My stepbrother is getting married this summer, and this weekend we had a big party for him and his bride, a kind of post-engagement, pre-marriage party to celebrate the event and to welcome new people into the family. My best wishes to their upcoming nuptials, and I think both of them did well in the arrangement!
Our family has been cooking a Brunswick stew every year since at least 1966. My father got the recipe from a local church, and we cook it over a wood fire in a black iron cauldron that is used solely for this purpose. The recipe has gotten to be somewhat famous over the years and has been well documented in the annals of Brunswick stew lore. The big iron pot spends the rest of the year with the interior coated with vegetable shortening to preserve the seasoning on the iron.
Believe you me; it is a job to clean the cauldron every year. The day before the stew, we set the cauldron in the cooking barrel, build a fire under it, fill it full of water, and boil the shortening off.
I don’t know how many barrels we’ve had over the years, but by the 1970s we had the procedure for making one up down pat, including cutting a door out of the bottom. It is through this door that we tend the fire. We use dry hickory and oak, both are nice hardwoods that don’t contribute excess “flavor” to the smoke or the food. Burning pine or some other aromatic wood would ruin the cooking.
Looking into the stew albums we keep is like having a time machine. It brings back so many memories of friends and family. For many years, my grandfather helped orchestrate the event, and he was a source of much information regarding the cooking of a stew, or a pig, or just about anything. I still remember conversations with him regarding cooking terrapins, possums, rabbits, squirrels, and catfish. I learned to skin and clean an animal by watching him, my father, and my uncles after hunting or during slaughtering times. He kept chickens for meat and eggs, and in the fall I would go through a strip of woods to the sharecropper’s house at the pig slaughtering. Venison I learned from my father, and how to pick a quail.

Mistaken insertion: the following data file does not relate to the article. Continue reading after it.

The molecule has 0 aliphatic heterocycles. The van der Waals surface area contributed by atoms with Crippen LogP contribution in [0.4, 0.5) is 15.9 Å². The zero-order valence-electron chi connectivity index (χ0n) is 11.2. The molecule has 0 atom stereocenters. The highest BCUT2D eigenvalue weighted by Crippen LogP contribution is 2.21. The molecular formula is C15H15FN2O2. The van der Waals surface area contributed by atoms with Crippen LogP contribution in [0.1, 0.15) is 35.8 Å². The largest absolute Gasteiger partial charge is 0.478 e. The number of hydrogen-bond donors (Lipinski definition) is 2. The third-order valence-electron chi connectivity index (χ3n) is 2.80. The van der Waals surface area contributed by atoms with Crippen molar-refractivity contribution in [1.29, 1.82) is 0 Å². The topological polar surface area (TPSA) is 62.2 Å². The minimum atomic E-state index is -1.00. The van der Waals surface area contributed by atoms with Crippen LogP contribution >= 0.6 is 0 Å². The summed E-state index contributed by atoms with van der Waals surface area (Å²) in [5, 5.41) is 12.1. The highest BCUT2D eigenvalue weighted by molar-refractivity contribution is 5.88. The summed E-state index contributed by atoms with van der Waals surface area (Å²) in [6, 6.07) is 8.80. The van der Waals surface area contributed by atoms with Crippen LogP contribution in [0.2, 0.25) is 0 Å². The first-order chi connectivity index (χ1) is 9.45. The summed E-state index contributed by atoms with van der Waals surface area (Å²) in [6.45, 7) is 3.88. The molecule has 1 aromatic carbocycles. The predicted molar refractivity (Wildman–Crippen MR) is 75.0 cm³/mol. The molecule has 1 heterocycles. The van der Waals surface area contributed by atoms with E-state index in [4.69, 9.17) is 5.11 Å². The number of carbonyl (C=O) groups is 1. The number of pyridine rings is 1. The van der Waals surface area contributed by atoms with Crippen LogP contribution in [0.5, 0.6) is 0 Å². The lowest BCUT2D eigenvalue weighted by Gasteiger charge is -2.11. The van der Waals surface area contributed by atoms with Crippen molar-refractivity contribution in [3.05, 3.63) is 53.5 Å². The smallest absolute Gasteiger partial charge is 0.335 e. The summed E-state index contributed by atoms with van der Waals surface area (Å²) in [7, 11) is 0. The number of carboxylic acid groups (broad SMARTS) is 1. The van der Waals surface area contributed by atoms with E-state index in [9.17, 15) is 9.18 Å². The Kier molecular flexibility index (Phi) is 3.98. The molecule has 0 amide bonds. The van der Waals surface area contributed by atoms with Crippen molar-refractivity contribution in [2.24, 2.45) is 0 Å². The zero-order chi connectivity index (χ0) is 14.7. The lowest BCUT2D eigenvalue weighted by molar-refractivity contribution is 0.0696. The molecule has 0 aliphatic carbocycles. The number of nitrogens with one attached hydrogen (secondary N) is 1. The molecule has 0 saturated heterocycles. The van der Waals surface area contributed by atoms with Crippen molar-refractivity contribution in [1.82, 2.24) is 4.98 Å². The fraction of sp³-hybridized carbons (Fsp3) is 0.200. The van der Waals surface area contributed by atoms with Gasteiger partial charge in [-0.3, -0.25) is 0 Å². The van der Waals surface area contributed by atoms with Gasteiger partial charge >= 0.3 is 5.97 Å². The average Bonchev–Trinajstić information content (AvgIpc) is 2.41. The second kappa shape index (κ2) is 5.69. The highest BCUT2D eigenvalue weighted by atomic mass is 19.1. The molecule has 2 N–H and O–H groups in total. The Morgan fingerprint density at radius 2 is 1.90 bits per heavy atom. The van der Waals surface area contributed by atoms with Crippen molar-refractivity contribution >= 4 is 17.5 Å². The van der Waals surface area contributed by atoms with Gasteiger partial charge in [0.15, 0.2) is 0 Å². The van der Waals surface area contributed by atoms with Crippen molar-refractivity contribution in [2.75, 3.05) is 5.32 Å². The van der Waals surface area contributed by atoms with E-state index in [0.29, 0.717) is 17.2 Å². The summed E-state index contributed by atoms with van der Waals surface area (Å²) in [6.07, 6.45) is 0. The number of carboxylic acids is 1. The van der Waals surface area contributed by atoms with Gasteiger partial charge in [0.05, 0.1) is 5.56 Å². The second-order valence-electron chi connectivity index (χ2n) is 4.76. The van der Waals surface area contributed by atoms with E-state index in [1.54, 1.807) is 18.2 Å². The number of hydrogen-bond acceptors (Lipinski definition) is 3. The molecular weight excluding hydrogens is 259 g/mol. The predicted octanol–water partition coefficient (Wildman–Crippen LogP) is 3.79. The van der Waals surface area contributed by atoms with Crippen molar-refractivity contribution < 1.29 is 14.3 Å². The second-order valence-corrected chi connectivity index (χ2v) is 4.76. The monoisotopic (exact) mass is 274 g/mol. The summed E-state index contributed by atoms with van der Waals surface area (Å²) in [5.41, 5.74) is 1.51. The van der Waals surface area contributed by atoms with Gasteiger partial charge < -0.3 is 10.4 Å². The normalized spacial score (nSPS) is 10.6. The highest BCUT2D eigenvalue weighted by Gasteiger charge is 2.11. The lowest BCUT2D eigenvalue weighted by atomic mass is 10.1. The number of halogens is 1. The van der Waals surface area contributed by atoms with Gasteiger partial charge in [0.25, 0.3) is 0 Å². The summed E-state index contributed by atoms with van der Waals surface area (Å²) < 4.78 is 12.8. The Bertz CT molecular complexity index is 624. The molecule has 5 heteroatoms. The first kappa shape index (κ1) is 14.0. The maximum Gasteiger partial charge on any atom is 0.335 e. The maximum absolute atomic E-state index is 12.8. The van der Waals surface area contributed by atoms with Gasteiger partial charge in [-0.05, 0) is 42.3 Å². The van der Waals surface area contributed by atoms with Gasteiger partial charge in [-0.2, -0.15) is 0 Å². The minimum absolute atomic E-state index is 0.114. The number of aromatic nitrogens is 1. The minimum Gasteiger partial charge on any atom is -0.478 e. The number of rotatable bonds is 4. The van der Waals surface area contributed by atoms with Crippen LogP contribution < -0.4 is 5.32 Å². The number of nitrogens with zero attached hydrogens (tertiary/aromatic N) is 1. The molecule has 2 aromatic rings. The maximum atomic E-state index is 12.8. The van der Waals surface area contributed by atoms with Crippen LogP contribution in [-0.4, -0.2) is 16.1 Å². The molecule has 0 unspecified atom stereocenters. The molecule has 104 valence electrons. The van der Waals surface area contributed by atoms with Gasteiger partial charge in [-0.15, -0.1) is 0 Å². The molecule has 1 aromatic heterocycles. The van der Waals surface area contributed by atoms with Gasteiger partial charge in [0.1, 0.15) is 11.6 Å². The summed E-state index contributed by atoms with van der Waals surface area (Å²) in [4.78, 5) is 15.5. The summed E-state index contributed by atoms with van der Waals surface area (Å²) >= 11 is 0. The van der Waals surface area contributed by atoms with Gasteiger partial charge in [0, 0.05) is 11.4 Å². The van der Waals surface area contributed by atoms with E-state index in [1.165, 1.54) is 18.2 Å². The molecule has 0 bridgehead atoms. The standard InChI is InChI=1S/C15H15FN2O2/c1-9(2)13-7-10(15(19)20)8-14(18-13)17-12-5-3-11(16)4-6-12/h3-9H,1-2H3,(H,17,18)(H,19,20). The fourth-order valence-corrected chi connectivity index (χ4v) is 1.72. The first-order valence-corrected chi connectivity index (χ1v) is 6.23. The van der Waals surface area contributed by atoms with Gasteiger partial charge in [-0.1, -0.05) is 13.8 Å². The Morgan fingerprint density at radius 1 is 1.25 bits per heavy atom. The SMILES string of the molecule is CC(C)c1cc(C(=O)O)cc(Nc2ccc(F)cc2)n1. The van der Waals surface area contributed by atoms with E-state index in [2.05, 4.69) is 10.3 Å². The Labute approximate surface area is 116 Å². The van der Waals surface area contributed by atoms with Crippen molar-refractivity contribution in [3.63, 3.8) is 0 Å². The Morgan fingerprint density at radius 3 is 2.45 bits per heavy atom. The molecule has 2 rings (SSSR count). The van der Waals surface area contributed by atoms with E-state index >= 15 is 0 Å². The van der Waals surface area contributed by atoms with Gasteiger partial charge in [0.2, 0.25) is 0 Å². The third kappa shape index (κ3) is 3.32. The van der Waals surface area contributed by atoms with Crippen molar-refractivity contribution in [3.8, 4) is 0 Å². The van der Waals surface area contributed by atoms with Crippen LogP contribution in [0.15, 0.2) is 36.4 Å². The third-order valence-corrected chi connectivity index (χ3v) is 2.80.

It takes a whole afternoon to set up for a stew, not least because we also tend to bbq a whole pig and 30-40 chickens. It takes one large grill these days for the chickens and another one for the pig. In addition to the stew barrel, we have another barrel for making coals for the pig or the chickens. Rebar is inserted through the barrel on the lower third, and the hardwood fire is built on top of this and fed through the top. As the embers accumulate, we shovel them out through a door on the bottom and shovel them in to the grill.
If any precipitation is possible, we hang the tarps and make sure that any stakes or ropes are out of the way. People can find the craziest ways to trip over stuff, as we have experienced over the years, especially when the Chatham Artillery Punch is flowing.
On the morning of the stew, a couple of folks need to show up early to start the fires going, and get the water boiling for the stew. It is probably my favorite time of the whole day. It is quiet and businesslike, but relaxed. When people are doing something they know about, they don’t talk too much, they just work together, and that feeling is rare and precious. When the water is boiling, we start adding meat to the cauldron, along with onions and hot peppers.
By mid-morning, maybe someone makes biscuits, cooks some sausage or ham, or there is something else to nibble. We are fishing the bones out of the cauldron as the meat cooks down. For many years, the hardest part of this chore was finding and removing the small bones of the squirrels, but my father discovered that he could put the squirrels into a cheesecloth bag and just throw them in with the rest. When they are fully cooked it is easy to remove the bag, open it, and hunt out the bones, then dump the now boneless squirrel back directly into the pot. All through the day we add the different vegetables at the right times so that the stew “cooks down” in the right sequence.
We stir the pot with a wooden paddle that is now an antique in its own right. I remember my grandfather whittling to shape one of the paddles we had. And we have long tongs and other accouterments of the trade, including the custom made iron turning forks I showed a picture of in the first bbq chicken post.